And the answers are settled. Ongoing climate change is a fact. Pretending there is a serious debate about it is what the creationists do.

I suppose one solution would be to blow up all the factories and return to a 15th century lifestyle…if we didn’t mind killing a few billion people in the process, and wanted to live lives of hard labor in squalor. I don’t see anyone on the left advocating that, though. Instead, I see advocacy for sustainable energy policies and a demand that industry factor in all of the invisible, long-term costs that they’ve been hiding — which is, of course, anathema to Libertarians who believe in giving corporations a free ride at the expense of human beings.

(Also on Sb)

The sentiment pleases me

I haven’t seen this movie — heck, I never even heard of it before — but I was sent this clip and I rather liked it.

You see, no one’s going to help you Bubby, because there isn’t anybody out there to do it. No one. We’re all just complicated arrangements of atoms and subatomic particles – we don’t live. But our atoms do move about in such a way as to give us identity and consciousness. We don’t die; our atoms just rearrange themselves. There is no God. There can be no God; it’s ridiculous to think in terms of a superior being. An inferior being, maybe, because we, we who don’t even exist, we arrange our lives with more order and harmony than God ever arranged the earth. We measure; we plot; we create wonderful new things. We are the architects of our own existence. What a lunatic concept to bow down before a God who slaughters millions of innocent children, slowly and agonizingly starves them to death, beats them, tortures them, rejects them. What folly to even think that we should not insult such a God, damn him, think him out of existence. It is our duty to think God out of existence. It is our duty to insult him. Fuck you, God! Strike me down if you dare, you tyrant, you non-existent fraud! It is the duty of all human beings to think God out of existence. Then we have a future. Because then – and only then – do we take full responsibility for who we are. And that’s what you must do, Bubby: think God out of existence; take responsibility for who you are.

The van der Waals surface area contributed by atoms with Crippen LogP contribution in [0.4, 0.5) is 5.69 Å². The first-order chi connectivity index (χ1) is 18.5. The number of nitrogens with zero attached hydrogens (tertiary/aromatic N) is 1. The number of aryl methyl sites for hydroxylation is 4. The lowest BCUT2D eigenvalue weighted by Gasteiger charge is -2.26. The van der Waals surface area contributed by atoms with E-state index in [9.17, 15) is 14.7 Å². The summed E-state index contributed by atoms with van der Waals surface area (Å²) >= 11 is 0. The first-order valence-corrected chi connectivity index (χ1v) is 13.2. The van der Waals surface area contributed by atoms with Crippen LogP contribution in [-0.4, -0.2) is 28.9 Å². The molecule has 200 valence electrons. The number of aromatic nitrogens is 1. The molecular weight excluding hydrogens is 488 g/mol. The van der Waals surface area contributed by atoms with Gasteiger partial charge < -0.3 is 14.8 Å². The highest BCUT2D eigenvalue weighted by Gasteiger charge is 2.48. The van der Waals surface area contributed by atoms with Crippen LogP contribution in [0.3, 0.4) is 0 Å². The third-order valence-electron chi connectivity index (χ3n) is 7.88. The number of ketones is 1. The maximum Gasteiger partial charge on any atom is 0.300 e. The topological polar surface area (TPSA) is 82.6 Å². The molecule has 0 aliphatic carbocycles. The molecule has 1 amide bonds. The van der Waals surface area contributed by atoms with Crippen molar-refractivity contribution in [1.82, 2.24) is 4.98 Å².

Bill Nye is good

Go watch this video of Bill Nye explaining global warming to a Fox News babbler. You can see why he’s a national treasure: he cocks those eyebrows, he clearly thinks he’s dealing with a knucklehead, but he goes on to slowly and carefully explain the science to him. All those years of children’s programming pay off perfectly when dealing with our conservative media — treating the announcers like small angry children is just perfect.